Parker Wilson | rawr

Students rehearse their lines and act out a few scenes during a rehearsal of the Murder Mystery Dinner Theater that took place Tuesday night at the Moose Lodge. The event will be held May 9-11 and is free to attend, but a donation to the Moose Heart Orphanage is suggested. annual event as a way to give back to the community and fundraise for Moose Heart. Gray was assigned a class project of producing a production off campus without the help of university resources. He said he happened to find out the Moose Lodge was looking for a dinner theater opportunity, as well. Finding a venue for the show wasn’t difficult, but Gray said one of the biggest challenges he faced as the director was finding a family-friendly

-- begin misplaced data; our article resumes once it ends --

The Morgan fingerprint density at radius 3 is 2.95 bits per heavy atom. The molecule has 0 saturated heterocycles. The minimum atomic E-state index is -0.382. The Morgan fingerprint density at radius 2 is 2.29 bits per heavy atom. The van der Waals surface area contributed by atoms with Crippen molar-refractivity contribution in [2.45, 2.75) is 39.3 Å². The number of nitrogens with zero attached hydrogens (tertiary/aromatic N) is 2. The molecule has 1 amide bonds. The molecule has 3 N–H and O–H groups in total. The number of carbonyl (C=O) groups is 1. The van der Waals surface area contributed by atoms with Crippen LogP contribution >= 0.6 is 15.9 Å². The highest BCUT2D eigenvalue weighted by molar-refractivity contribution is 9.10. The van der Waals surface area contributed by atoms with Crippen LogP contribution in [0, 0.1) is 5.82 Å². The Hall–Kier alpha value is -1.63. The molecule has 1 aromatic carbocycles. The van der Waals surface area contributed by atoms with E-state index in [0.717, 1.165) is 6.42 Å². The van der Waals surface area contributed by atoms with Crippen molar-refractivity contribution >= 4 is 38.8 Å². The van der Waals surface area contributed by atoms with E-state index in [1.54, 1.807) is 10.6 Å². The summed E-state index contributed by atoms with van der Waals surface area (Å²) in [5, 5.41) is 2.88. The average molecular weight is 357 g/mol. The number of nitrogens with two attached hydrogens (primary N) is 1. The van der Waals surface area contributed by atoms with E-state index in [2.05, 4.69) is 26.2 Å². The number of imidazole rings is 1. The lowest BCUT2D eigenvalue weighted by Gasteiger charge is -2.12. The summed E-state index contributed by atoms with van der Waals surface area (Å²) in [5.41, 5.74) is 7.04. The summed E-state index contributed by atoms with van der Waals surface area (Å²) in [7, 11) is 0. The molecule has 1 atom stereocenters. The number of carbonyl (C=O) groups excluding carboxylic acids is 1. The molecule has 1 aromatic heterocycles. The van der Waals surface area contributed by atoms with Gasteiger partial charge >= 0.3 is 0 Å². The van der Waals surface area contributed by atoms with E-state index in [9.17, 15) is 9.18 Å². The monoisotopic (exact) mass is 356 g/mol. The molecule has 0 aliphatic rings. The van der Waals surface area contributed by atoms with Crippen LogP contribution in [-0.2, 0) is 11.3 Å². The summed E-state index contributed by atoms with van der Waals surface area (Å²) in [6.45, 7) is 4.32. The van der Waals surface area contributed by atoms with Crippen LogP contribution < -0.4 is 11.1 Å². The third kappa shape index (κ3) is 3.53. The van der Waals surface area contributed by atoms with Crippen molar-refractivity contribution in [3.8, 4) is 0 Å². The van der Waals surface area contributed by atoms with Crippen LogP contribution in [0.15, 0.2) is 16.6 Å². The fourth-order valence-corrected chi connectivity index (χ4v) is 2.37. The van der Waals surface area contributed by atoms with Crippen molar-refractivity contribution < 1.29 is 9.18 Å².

There is some scary music here and there but it’s mostly just meant to be funny.” Travis Gray

script. He really wanted the event to be appropriate for people of all ages. “There is some scary music here and there but it’s mostly just meant to be funny,” Gray

said. “At most, we have a thunder sound effect.” They are even figuring out a free daycare system at the Moose Lodge so people can bring even small children and not have to worry about finding daycare, according to Gray. “It’s just one weekend,” Kirkwood said. “The limited performances should give us a good group of people in the audience.” Alexia Neal can be reached at arg-arts@uidaho.edu

more information What: Murder Mystery dinner theater When: May 9-11, Where: Moscow Moose Lodge Cost: Free, donation suggested


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Your summer movie guide bradley burgess rawr

illustration by austin brown | rawr